AI-powered heuristics for heavy industry mathematical optimization

Jan 24, 2024 10:47 PM
Projects 2024

The new state-of-the art Transformer Neural Networks [1] has recently revolutionized the world of generative Artificial Intelligence (AI). This technology is behind the most famous and successful Large Language Models (LLMs) such as GPT 3/4 (OpenAI) [2, 3], BERT/PaLM 2 (Google) [4, 5], LLaMA (Meta) [6] and other generative models (GM). These LLMs are the main engine of the popular well-known AI assistants like ChatGPT (OpenAI) and Bard (Google), that had demonstrated the potential of these kinds of models. GMs have been used recently to produce feasible solutions to combinatorial optimization problems [7].

Many optimization problems arising in industry are combinatorial in nature and involve sequencing, scheduling, cutting or packing. For example, the scheduling of production lines in heavy industry is a challenge faced every day in many companies and with a critical impact in their daily results. Due to its complexity and available time constraints, the use of classical mathematical techniques like integer linear programming is infeasible. Nowadays this scheduling is often solved by means of hand-crafted and carefully tuned heuristics and meta-heuristics [8], including local search and constructive heuristic methods such as GRASP. Although these optimization techniques have been used for many years, they still suffer from issues such as the difficulty to properly tune their parameters [9], the necessity to develop a tailored algorithm for each problem/project [10], very limited number of solution evaluations due to time requirements [11] and it is difficult to add learning to them [12]. It is often the case that a different instance of the same problem must be solved every week, day or hour, thus there is a large corpus of data available of previous instances and already evaluated solutions.

This project proposes to explore the possibility of using a transformer-based architecture as a scheduling method for production facilities, inspired by the state-of-the-art LLMs. This architecture would learn from historical data (e.g., schedules) and would be able to generate new schedules in a similar way to how they are currently generating text, implicitly learning the scheduling rules from the data. Candidates will explore cutting-edge technologies from academia but with an strong link with industry, facing a real world problem and applying cutting-edge technologies to solve it.
This project aims to adapt such LLM/GM methods to the task of generating solutions to industrial combinatorial optimization problems. The main research questions that the project aims to answer are:

  • How to adapt these LLM/GM methods to generate feasible high-quality solutions for complex combinatorial optimization problems arising in industry.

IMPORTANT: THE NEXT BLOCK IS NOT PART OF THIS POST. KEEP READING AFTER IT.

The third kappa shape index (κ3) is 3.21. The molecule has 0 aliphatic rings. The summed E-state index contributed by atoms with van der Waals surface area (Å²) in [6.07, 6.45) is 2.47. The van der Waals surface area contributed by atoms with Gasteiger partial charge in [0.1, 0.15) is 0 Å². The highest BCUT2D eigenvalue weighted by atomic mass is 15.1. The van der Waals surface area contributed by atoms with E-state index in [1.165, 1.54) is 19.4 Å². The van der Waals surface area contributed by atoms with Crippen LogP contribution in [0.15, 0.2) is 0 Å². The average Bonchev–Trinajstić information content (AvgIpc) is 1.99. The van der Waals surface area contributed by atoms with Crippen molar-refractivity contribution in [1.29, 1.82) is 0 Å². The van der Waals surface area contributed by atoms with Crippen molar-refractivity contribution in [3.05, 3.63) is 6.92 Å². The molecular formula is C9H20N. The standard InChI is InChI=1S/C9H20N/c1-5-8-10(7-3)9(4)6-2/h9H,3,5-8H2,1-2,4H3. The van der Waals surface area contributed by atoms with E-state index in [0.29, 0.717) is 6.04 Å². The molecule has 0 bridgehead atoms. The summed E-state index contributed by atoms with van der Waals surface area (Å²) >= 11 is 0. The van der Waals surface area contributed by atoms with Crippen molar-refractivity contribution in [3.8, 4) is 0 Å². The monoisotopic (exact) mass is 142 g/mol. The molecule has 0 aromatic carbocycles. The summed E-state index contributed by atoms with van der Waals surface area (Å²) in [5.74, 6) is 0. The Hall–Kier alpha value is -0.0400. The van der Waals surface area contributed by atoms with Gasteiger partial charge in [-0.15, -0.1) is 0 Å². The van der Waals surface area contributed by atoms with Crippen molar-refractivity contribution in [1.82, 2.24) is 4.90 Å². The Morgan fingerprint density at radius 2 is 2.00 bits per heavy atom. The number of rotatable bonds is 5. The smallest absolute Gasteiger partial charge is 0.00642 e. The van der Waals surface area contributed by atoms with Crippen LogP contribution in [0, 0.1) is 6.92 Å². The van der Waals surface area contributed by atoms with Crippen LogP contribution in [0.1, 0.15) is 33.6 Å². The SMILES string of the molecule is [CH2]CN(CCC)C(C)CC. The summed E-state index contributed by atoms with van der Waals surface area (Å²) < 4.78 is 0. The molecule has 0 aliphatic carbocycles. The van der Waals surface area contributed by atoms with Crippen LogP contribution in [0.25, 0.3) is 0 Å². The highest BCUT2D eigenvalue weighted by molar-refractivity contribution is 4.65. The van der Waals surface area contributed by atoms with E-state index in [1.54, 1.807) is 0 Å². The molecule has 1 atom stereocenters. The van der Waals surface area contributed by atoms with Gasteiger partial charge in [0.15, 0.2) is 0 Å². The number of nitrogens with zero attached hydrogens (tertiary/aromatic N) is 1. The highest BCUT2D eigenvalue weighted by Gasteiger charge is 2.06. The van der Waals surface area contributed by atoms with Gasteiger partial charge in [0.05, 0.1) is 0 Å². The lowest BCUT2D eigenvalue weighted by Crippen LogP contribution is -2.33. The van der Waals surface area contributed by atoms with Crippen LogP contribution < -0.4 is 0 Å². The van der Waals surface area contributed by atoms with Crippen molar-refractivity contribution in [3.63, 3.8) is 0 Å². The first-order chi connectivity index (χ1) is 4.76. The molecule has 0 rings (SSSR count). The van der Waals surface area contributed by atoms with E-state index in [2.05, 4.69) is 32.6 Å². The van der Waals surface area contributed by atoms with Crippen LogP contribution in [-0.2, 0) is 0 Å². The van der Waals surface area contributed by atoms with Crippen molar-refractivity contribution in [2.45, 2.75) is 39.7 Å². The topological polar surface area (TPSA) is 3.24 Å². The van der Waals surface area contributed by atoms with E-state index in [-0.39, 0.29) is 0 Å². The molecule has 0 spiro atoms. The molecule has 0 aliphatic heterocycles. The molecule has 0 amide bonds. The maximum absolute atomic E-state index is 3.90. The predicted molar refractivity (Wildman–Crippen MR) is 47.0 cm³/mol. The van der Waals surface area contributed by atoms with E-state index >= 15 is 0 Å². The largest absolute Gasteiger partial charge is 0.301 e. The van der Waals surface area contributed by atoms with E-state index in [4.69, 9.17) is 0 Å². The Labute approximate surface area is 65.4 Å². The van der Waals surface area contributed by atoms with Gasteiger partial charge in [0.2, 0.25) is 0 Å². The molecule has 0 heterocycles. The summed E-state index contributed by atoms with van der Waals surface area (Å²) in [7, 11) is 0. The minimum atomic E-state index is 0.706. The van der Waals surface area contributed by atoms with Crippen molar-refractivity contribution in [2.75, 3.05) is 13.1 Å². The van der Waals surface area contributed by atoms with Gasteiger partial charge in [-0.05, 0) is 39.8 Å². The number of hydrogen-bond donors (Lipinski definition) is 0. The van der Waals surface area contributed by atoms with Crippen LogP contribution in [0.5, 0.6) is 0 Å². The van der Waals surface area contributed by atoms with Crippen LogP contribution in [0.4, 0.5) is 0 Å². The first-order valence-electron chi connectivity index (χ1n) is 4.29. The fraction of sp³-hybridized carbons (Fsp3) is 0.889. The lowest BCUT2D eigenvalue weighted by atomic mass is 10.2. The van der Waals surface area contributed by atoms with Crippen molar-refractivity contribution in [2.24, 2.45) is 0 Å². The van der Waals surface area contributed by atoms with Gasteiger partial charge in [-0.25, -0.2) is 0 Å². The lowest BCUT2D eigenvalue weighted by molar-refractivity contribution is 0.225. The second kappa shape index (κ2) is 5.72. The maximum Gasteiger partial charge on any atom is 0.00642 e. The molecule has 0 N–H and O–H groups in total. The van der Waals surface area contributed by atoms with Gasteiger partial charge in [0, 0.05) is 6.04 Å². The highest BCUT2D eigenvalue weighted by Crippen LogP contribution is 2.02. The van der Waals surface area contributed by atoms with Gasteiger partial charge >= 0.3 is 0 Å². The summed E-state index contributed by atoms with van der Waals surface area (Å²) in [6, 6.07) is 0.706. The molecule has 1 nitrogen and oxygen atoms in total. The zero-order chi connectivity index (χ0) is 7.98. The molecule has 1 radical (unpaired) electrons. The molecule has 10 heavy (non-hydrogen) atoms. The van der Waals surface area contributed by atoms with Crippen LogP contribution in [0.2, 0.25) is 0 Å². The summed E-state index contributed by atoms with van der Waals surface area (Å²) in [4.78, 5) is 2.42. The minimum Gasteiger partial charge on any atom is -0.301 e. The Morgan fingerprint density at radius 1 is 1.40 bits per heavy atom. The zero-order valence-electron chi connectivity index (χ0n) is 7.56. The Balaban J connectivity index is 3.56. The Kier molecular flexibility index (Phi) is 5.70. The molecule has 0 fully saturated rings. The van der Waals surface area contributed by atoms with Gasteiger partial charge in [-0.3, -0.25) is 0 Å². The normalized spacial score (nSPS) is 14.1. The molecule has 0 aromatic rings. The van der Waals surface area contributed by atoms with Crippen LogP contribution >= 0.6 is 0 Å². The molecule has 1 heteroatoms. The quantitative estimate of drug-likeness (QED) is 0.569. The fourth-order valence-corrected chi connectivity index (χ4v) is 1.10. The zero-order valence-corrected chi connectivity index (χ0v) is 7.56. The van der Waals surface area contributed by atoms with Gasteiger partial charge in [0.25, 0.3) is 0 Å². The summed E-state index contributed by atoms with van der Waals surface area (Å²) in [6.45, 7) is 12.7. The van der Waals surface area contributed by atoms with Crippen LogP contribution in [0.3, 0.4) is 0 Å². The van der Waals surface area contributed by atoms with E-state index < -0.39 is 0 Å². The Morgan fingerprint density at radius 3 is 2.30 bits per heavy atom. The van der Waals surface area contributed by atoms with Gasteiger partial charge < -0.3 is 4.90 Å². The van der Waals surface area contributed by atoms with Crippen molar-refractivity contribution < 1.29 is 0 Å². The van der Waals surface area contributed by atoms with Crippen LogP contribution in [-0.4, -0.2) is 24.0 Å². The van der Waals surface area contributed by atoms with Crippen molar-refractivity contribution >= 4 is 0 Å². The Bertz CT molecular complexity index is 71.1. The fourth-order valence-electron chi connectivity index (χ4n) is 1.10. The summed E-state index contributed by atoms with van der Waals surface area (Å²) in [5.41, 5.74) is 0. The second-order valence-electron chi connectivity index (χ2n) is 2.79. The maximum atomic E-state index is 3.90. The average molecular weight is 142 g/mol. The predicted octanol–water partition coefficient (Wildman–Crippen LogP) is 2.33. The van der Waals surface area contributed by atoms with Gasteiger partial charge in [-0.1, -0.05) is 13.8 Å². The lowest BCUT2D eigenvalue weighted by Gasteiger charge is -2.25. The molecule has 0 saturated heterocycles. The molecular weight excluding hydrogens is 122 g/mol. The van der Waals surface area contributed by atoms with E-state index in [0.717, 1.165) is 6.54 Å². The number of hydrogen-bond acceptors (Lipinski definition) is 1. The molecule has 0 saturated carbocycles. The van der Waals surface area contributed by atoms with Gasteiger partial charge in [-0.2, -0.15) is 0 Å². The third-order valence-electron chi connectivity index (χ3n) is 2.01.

• How to efficiently train such a system, reusing as much available data as possible and minimising the amount of new data required?

  • How to efficiently update the system in an online manner with the data generated by solving each new instance?

  • Can such an AI system outperform the state-of-the-art heuristics used in industry on its own or does it need to be complemented with other optimization methods?


[1] Vaswani, A. et al (2017) Attention is all you need. 31st Conference on Neural Information Processing Systems (NIPS 2017), Long Beach, CA, USA.

[2] Brown, T. B. et al (2020) Language Model are Few-Shot Learners. GPT-3 Technical report, Open AI.

[3] GPT-4 Technical Report, OpenAI (2023)

[4] Devlin, J. e tal (2019) BERT: Pre-training of Deep Bidirectional Transformers for Language Undestanding. Google AI Language.

[5] PaLM 2 Technical Report (2023), Google AI.

[6] LLaMA: Open and Efficient Foundation Language Model (2023), Meta AI.

[7] Effective Generation of Feasible Solutions for Integer Programming via Guided Diffusion, Hao Zeng, Jiaqi Wang, Avirup Das, Junying He, Kunpeng Han, Haoyuan Hu, Mingfei Sun,

[8] Fernandez, S., Alvarez, S., Díaz, D., Iglesias, M., Ena, B. (2014). Scheduling a Galvanizing Line by Ant Colony Optimization. In: Dorigo, M., et al. Swarm Intelligence. ANTS 2014. Lecture Notes in Computer Science, vol 8667. Springer, Cham.

[9] Mudita Sharma, Alexandros Komninos, Manuel López-Ibáñez, and Dimitar Kazakov. Deep Reinforcement Learning-Based Parameter Control in Differential Evolution. In M. López-Ibáñez and A. Auger, editors, Proceedings of the Genetic and Evolutionary Computation Conference, GECCO 2019. ACM Press, New York, NY, 2019.

[10] Franco Mascia, Manuel López-Ibáñez, Jérémie Dubois-Lacoste, and Thomas Stützle. Grammar-based generation of stochastic local search heuristics through automatic algorithm configuration tools. Computers & Operations Research, 51:190–199, 2014.

[11] Silvino Fernández, Pablo Valledor, Diego Diaz, Eneko Malatsetxebarria, and Miguel Iglesias. 2016. Criticality of Response Time in the usage of Metaheuristics in Industry. In Proceedings of the 2016 on Genetic and Evolutionary Computation Conference Companion (GECCO ‘16 Companion). Association for Computing Machinery, New York, NY, USA, 937–940.

[12] Laurens Bliek, Paulo da Costa, Reza Refaei Afshar, Robbert Reijnen, Yingqian Zhang, Tom Catshoek, Daniël Vos, Sicco Verwer, Fynn Schmitt-Ulms, André Hottung, Tapan Shah, Meinolf Sellmann, Kevin Tierney, Carl Perreault-Lafleur, Caroline Leboeuf, Federico Bobbio, Justine Pepin, Warley Almeida Silva, Ricardo Gama, Hugo L. Fernandes, Martin Zaefferer, Manuel López-Ibáñez, and Ekhine Irurozki. The First AI4TSP Competition: Learning to Solve Stochastic Routing Problems. Artificial Intelligence, 319:103918, 2023.

Additional information

Additional information in Find A PhD

Mingfei Sun
Mingfei Sun
Lecturer in Machine Learning
Manuel López-Ibáñez
Manuel López-Ibáñez
Senior Lecturer
Silvino Fernandez Alzueta
Silvino Fernandez Alzueta
Senior Scientist - Mathematical Optimization